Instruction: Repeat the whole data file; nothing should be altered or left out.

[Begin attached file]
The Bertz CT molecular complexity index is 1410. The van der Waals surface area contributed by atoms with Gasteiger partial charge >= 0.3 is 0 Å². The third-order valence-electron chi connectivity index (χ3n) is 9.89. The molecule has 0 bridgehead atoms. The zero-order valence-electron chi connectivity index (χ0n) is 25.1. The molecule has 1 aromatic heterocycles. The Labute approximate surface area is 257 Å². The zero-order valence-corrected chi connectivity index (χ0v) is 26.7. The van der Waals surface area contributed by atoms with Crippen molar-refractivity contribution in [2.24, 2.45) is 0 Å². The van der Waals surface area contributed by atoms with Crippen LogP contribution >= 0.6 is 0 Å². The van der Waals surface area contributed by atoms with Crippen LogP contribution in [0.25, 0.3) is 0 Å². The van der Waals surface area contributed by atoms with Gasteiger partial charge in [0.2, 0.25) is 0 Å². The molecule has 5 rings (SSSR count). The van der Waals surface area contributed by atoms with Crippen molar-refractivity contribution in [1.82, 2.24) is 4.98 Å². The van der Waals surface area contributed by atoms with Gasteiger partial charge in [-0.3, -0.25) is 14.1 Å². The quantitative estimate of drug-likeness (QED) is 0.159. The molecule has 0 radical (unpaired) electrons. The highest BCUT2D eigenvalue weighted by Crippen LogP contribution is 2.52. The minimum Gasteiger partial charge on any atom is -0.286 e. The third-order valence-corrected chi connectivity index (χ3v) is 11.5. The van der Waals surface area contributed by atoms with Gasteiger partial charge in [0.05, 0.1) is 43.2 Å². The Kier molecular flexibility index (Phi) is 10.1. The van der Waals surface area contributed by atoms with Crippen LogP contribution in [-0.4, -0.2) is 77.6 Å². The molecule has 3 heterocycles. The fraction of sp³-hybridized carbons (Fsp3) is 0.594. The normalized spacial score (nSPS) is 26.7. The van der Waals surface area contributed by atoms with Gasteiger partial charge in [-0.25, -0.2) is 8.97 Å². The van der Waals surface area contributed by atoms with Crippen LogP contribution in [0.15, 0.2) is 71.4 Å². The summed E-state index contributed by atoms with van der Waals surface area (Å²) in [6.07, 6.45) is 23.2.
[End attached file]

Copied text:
The Bertz CT molecular complexity index is 1410. The van der Waals surface area contributed by atoms with Gasteiger partial charge >= 0.3 is 0 Å². The third-order valence-electron chi connectivity index (χ3n) is 9.89. The molecule has 0 bridgehead atoms. The zero-order valence-electron chi connectivity index (χ0n) is 25.1. The molecule has 1 aromatic heterocycles. The Labute approximate surface area is 257 Å². The zero-order valence-corrected chi connectivity index (χ0v) is 26.7. The van der Waals surface area contributed by atoms with Crippen molar-refractivity contribution in [2.24, 2.45) is 0 Å². The van der Waals surface area contributed by atoms with Crippen LogP contribution >= 0.6 is 0 Å². The van der Waals surface area contributed by atoms with Crippen LogP contribution in [0.25, 0.3) is 0 Å². The van der Waals surface area contributed by atoms with Gasteiger partial charge in [0.2, 0.25) is 0 Å². The molecule has 5 rings (SSSR count). The van der Waals surface area contributed by atoms with Crippen molar-refractivity contribution in [1.82, 2.24) is 4.98 Å². The van der Waals surface area contributed by atoms with Gasteiger partial charge in [-0.3, -0.25) is 14.1 Å². The quantitative estimate of drug-likeness (QED) is 0.159. The molecule has 0 radical (unpaired) electrons. The highest BCUT2D eigenvalue weighted by Crippen LogP contribution is 2.52. The minimum Gasteiger partial charge on any atom is -0.286 e. The third-order valence-corrected chi connectivity index (χ3v) is 11.5. The van der Waals surface area contributed by atoms with Gasteiger partial charge in [0.05, 0.1) is 43.2 Å². The Kier molecular flexibility index (Phi) is 10.1. The van der Waals surface area contributed by atoms with Crippen LogP contribution in [-0.4, -0.2) is 77.6 Å². The molecule has 3 heterocycles. The fraction of sp³-hybridized carbons (Fsp3) is 0.594. The normalized spacial score (nSPS) is 26.7. The van der Waals surface area contributed by atoms with Gasteiger partial charge in [-0.25, -0.2) is 8.97 Å². The van der Waals surface area contributed by atoms with Crippen LogP contribution in [0.15, 0.2) is 71.4 Å². The summed E-state index contributed by atoms with van der Waals surface area (Å²) in [6.07, 6.45) is 23.2.